In men with advanced prostate cancer, what interventions may ameliorate or minimise the symptoms of fatigue?

From Cancer Guidelines Wiki

In men with advanced prostate cancer, what interventions may ameliorate or minimise the symptoms of fatigue?

Fatigue remains the most prevalent symptom in patients with advanced cancer.[1] Fatigue in this setting is defined as ‘An unusual, persistent, subjective sense of tiredness related to cancer or cancer treatment that interferes with usual functioning’.[2] A feature of fatigue in advanced cancer is that it is not relieved by rest or sleep.

In men with metastatic prostate cancer and extensive bone involvement with metastatic disease, fatigue may be secondary to anaemia due to bone marrow failure. If red cell transfusion is undertaken, it should be seen as a trial of therapy, where relief of fatigue rather than correction of blood figures should be the aim of the therapy.

In men receiving hormone therapy, a randomised controlled trial has shown that resistance exercise can reduce fatigue.[3] There is now a significant literature dealing with interventions, including exercise, for cancer-related fatigue. It includes two recent systematic reviews.[4][5] Many of the studies covered in these reviews did not include prostate cancer patients and were complicated by differing or unclear disease stages and continuing treatments that may not be applicable to prostate cancer patients. As a result it was not possible to develop specific recommendations about interventions that may ameliorate or minimise the symptoms of fatigue in men with more metastatic prostate cancer.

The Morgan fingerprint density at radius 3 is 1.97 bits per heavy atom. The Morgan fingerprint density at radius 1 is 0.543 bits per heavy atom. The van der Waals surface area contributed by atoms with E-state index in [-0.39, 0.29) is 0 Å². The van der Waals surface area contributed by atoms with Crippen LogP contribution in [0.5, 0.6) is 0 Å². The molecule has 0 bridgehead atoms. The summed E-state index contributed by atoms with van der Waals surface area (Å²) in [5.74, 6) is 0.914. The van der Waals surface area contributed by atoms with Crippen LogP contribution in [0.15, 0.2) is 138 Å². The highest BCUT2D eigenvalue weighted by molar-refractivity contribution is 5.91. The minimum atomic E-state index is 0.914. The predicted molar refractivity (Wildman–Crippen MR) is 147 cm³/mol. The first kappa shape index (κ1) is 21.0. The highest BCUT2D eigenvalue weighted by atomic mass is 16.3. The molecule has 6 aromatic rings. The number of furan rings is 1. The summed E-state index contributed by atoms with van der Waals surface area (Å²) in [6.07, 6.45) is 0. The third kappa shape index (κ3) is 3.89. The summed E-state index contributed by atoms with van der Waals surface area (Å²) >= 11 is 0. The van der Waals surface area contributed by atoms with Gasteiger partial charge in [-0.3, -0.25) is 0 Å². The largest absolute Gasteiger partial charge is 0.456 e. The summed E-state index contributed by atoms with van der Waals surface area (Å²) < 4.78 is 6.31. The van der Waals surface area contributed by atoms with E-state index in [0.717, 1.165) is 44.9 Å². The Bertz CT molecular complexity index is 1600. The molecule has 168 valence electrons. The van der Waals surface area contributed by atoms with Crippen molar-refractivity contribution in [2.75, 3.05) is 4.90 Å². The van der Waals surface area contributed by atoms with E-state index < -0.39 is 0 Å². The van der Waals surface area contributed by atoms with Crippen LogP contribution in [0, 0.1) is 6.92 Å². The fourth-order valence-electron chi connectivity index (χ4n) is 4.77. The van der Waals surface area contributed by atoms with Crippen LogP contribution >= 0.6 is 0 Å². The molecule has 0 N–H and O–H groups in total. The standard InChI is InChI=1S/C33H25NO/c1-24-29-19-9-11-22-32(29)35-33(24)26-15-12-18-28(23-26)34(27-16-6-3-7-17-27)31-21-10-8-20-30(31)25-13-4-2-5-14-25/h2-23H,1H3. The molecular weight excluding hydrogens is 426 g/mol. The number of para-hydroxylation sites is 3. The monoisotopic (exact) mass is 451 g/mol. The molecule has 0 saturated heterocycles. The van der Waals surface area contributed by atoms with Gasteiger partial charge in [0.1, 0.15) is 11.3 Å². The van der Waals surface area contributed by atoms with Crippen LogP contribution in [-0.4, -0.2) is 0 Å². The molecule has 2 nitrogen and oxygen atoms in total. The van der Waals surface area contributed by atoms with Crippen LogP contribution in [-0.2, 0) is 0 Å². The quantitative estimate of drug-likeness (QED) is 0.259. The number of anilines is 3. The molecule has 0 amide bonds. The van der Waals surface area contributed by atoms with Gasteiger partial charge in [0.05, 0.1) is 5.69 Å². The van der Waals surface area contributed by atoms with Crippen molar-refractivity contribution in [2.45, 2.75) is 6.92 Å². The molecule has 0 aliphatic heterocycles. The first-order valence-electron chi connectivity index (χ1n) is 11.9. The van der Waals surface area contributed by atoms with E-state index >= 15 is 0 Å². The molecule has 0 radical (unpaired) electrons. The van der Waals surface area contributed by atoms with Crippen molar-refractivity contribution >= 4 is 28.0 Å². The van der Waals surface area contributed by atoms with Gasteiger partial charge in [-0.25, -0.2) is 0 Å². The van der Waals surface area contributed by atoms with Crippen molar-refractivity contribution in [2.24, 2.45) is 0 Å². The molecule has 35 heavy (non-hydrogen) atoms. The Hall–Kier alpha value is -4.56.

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References

  1. Teunissen SC, Wesker W, Kruitwagen C, de Haes HC, Voest EE, de Graeff A. Symptom prevalence in patients with incurable cancer: a systematic review. J Pain Symptom Manage 2007 Jul;34(1):94-104 Abstract available at http://www.ncbi.nlm.nih.gov/pubmed/17509812.
  2. Mock V, Atkinson A, Barsevick A, Cella D, Cimprich B, et al. NCCN Practice Guidelines for Cancer-Related Fatigue. Oncology (Williston Park) 2000 Nov 1;14(11A):151-61 Abstract available at http://www.ncbi.nlm.nih.gov/pubmed/11195408.
  3. Segal RJ, Reid RD, Courneya KS, Malone SC, Parliament MB, Scott CG, et al. Resistance exercise in men receiving androgen deprivation therapy for prostate cancer. J Clin Oncol 2003 May 1;21(9):1653-9 Abstract available at http://www.ncbi.nlm.nih.gov/pubmed/12721238.
  4. Minton O, Stone P, Richardson A, Sharpe M, Hotopf M. Drug therapy for the management of cancer related fatigue. Cochrane Database Syst Rev 2008 Jan 23;(1):CD006704 Abstract available at http://www.ncbi.nlm.nih.gov/pubmed/18254112.
  5. Cramp F, Daniel J. Exercise for the management of cancer-related fatigue in adults. Cochrane Database Syst Rev 2008 Apr 16;(2):CD006145 Abstract available at http://www.ncbi.nlm.nih.gov/pubmed/18425939.

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Appendices